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New Orleans women who started making bread during pandemic open Viola's Heritage Breads

The ladies are now making about 200 loaves a week, and shipping bread all across the country. But Viola's Heritage Breads is about more than delicious bread.

NEW ORLEANS — When Kathryn Conyers saw empty bread shelves during the early weeks of the pandemic, she decided to try out idea that she had been having for a few months -- she would make bread herself. 

"For a couple of months before COVID and Mardi Gras, I was really like, 'I want to do a bread company and I want to bake bread that has nutritious things in it, that I like for my peanut butter and jellies.' But after about five or six loaves that came out horribly, my friend who is a baker said move out of the way," explains Conyers.

That's when she called her friend Carla Briggs, who is a baker. 

"Her extreme struggle with trying to produce this bread at home but wanting to start a company, I just had to jump in and do some brioche and just kind of take it from there and learn the basics of making some bread and it not coming out like a log," explains Briggs.

The ladies have created an assortment of bread options including sweet potato rosemary sandwich bread, tea cakes, butter cornbread and brioche sandwich loaf.

"There's some very southern favorites but also just great recipes we've learned from aunts and grandmas along the way, " says Briggs.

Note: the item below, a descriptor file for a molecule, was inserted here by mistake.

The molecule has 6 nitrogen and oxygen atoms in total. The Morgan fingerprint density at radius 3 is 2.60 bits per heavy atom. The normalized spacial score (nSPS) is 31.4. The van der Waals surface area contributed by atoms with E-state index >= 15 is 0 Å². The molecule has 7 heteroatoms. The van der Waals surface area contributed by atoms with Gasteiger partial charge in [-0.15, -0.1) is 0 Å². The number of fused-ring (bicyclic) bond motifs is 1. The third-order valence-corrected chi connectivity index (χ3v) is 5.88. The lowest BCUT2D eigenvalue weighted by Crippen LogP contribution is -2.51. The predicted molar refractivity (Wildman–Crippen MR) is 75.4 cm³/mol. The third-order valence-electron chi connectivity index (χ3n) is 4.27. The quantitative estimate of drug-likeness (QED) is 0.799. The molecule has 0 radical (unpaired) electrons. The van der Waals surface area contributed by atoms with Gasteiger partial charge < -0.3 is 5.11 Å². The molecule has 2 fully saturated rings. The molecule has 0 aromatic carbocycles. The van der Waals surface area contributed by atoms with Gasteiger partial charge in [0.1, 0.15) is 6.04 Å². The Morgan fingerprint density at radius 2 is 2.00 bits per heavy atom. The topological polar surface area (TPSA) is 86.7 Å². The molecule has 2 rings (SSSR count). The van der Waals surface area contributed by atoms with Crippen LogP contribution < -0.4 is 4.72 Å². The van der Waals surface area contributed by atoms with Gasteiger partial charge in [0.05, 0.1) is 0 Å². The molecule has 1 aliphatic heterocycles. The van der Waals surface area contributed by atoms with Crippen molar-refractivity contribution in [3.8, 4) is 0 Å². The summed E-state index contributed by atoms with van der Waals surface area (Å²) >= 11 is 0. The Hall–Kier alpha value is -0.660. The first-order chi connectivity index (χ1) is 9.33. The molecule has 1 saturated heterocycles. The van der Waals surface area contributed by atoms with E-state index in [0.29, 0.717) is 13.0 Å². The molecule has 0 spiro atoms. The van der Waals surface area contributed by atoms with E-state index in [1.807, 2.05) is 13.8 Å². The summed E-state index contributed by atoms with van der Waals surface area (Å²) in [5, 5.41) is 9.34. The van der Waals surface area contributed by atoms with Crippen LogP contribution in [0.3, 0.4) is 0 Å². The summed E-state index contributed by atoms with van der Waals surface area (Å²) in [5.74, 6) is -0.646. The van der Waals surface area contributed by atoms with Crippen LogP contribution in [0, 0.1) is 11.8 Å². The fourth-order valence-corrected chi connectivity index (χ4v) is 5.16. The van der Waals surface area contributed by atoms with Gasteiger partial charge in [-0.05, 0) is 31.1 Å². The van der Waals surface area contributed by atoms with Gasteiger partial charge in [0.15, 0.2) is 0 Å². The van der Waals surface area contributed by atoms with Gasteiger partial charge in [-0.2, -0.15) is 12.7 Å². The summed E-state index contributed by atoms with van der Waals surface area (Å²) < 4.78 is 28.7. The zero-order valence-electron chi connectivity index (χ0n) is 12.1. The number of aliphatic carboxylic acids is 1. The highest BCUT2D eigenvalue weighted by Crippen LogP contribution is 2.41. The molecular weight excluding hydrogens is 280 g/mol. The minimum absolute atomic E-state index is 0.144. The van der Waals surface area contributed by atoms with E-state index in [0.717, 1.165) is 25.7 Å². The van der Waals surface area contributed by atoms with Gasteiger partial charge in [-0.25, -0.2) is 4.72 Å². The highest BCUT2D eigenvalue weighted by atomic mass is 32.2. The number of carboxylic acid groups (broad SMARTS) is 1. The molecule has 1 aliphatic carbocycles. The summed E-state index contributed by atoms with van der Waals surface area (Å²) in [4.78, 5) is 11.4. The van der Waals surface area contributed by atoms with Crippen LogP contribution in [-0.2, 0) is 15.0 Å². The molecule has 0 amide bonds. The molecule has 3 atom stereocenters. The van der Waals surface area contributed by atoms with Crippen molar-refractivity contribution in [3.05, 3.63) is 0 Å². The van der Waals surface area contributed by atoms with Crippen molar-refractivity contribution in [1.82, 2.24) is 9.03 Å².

The ladies are now making about 200 loaves a week, and shipping bread all across the country. Viola's Heritage Breads is about more than delicious bread. The brand has a purpose.

"Viola represents the unknown, unnamed people in the culinary world -- the black and brown people that we just don't know. We want to honor them through the name Viola through heritage bread," explains Conyers.

"We are looking to change the way the baking industry looks at African-american bakers. As a baker and a trained professional, it's been extremely hard to navigate this industry and build a legacy financially and just have products that reflect who we are. So we are changing the way bread is produced and who produces it, and just seeing something that reflects us on the shelf," says Briggs.

Viola's Heritage Breads ships and deliver on the southshore, or you can pick up bread at Thalia market (1245 Constance Street) on Wednesdays and Saturdays between 1 p.m. and 3 p.m.

For more on Viola's Heritage Breads, check out the company's website

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